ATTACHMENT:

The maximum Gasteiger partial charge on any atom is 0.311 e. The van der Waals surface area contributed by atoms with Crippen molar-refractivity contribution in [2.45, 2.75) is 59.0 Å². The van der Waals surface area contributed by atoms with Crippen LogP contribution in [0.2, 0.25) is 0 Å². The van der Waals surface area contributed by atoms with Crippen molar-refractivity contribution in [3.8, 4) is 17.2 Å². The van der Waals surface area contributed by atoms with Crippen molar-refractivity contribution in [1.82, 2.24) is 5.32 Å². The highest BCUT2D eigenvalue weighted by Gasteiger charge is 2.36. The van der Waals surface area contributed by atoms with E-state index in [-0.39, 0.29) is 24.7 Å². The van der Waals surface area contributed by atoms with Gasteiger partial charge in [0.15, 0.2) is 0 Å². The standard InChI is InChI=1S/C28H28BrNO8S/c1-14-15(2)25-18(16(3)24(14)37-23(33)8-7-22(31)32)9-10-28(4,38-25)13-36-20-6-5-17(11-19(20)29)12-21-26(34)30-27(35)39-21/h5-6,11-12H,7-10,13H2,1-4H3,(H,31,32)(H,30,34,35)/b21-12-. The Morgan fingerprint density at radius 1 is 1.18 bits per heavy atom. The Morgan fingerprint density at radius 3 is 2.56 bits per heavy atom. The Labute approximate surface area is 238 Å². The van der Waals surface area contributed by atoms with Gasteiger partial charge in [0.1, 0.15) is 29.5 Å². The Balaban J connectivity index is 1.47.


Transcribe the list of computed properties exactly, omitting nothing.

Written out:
The maximum Gasteiger partial charge on any atom is 0.311 e. The van der Waals surface area contributed by atoms with Crippen molar-refractivity contribution in [2.45, 2.75) is 59.0 Å². The van der Waals surface area contributed by atoms with Crippen LogP contribution in [0.2, 0.25) is 0 Å². The van der Waals surface area contributed by atoms with Crippen molar-refractivity contribution in [3.8, 4) is 17.2 Å². The van der Waals surface area contributed by atoms with Crippen molar-refractivity contribution in [1.82, 2.24) is 5.32 Å². The highest BCUT2D eigenvalue weighted by Gasteiger charge is 2.36. The van der Waals surface area contributed by atoms with E-state index in [-0.39, 0.29) is 24.7 Å². The van der Waals surface area contributed by atoms with Gasteiger partial charge in [0.15, 0.2) is 0 Å². The standard InChI is InChI=1S/C28H28BrNO8S/c1-14-15(2)25-18(16(3)24(14)37-23(33)8-7-22(31)32)9-10-28(4,38-25)13-36-20-6-5-17(11-19(20)29)12-21-26(34)30-27(35)39-21/h5-6,11-12H,7-10,13H2,1-4H3,(H,31,32)(H,30,34,35)/b21-12-. The Morgan fingerprint density at radius 1 is 1.18 bits per heavy atom. The Morgan fingerprint density at radius 3 is 2.56 bits per heavy atom. The Labute approximate surface area is 238 Å². The van der Waals surface area contributed by atoms with Gasteiger partial charge in [0.1, 0.15) is 29.5 Å². The Balaban J connectivity index is 1.47.